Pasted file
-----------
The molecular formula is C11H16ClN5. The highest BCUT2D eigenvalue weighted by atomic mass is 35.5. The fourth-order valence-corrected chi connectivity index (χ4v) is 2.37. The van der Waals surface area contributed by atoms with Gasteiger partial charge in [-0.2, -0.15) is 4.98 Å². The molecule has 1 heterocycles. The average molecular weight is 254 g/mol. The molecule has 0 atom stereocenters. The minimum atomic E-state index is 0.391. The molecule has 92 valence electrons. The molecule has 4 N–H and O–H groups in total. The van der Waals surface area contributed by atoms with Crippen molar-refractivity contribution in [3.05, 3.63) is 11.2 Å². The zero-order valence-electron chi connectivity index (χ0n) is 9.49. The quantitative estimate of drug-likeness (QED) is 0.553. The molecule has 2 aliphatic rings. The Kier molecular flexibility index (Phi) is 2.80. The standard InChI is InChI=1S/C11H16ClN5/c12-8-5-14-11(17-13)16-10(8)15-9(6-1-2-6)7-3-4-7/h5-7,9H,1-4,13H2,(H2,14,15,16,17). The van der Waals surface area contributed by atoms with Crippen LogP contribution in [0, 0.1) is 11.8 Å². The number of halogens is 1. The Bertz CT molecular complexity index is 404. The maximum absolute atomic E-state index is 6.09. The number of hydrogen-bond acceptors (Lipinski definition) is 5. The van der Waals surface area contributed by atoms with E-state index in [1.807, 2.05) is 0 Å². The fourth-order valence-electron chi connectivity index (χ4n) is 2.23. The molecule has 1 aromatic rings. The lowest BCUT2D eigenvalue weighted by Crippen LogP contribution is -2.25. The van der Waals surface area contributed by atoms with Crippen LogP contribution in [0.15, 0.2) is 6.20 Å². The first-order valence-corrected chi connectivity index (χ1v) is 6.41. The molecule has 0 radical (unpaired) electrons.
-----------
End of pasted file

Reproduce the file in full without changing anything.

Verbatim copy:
The molecular formula is C11H16ClN5. The highest BCUT2D eigenvalue weighted by atomic mass is 35.5. The fourth-order valence-corrected chi connectivity index (χ4v) is 2.37. The van der Waals surface area contributed by atoms with Gasteiger partial charge in [-0.2, -0.15) is 4.98 Å². The molecule has 1 heterocycles. The average molecular weight is 254 g/mol. The molecule has 0 atom stereocenters. The minimum atomic E-state index is 0.391. The molecule has 92 valence electrons. The molecule has 4 N–H and O–H groups in total. The van der Waals surface area contributed by atoms with Crippen molar-refractivity contribution in [3.05, 3.63) is 11.2 Å². The zero-order valence-electron chi connectivity index (χ0n) is 9.49. The quantitative estimate of drug-likeness (QED) is 0.553. The molecule has 2 aliphatic rings. The Kier molecular flexibility index (Phi) is 2.80. The standard InChI is InChI=1S/C11H16ClN5/c12-8-5-14-11(17-13)16-10(8)15-9(6-1-2-6)7-3-4-7/h5-7,9H,1-4,13H2,(H2,14,15,16,17). The van der Waals surface area contributed by atoms with Crippen LogP contribution in [0, 0.1) is 11.8 Å². The number of halogens is 1. The Bertz CT molecular complexity index is 404. The maximum absolute atomic E-state index is 6.09. The number of hydrogen-bond acceptors (Lipinski definition) is 5. The van der Waals surface area contributed by atoms with E-state index in [1.807, 2.05) is 0 Å². The fourth-order valence-electron chi connectivity index (χ4n) is 2.23. The molecule has 1 aromatic rings. The lowest BCUT2D eigenvalue weighted by Crippen LogP contribution is -2.25. The van der Waals surface area contributed by atoms with Crippen LogP contribution in [0.15, 0.2) is 6.20 Å². The first-order valence-corrected chi connectivity index (χ1v) is 6.41. The molecule has 0 radical (unpaired) electrons.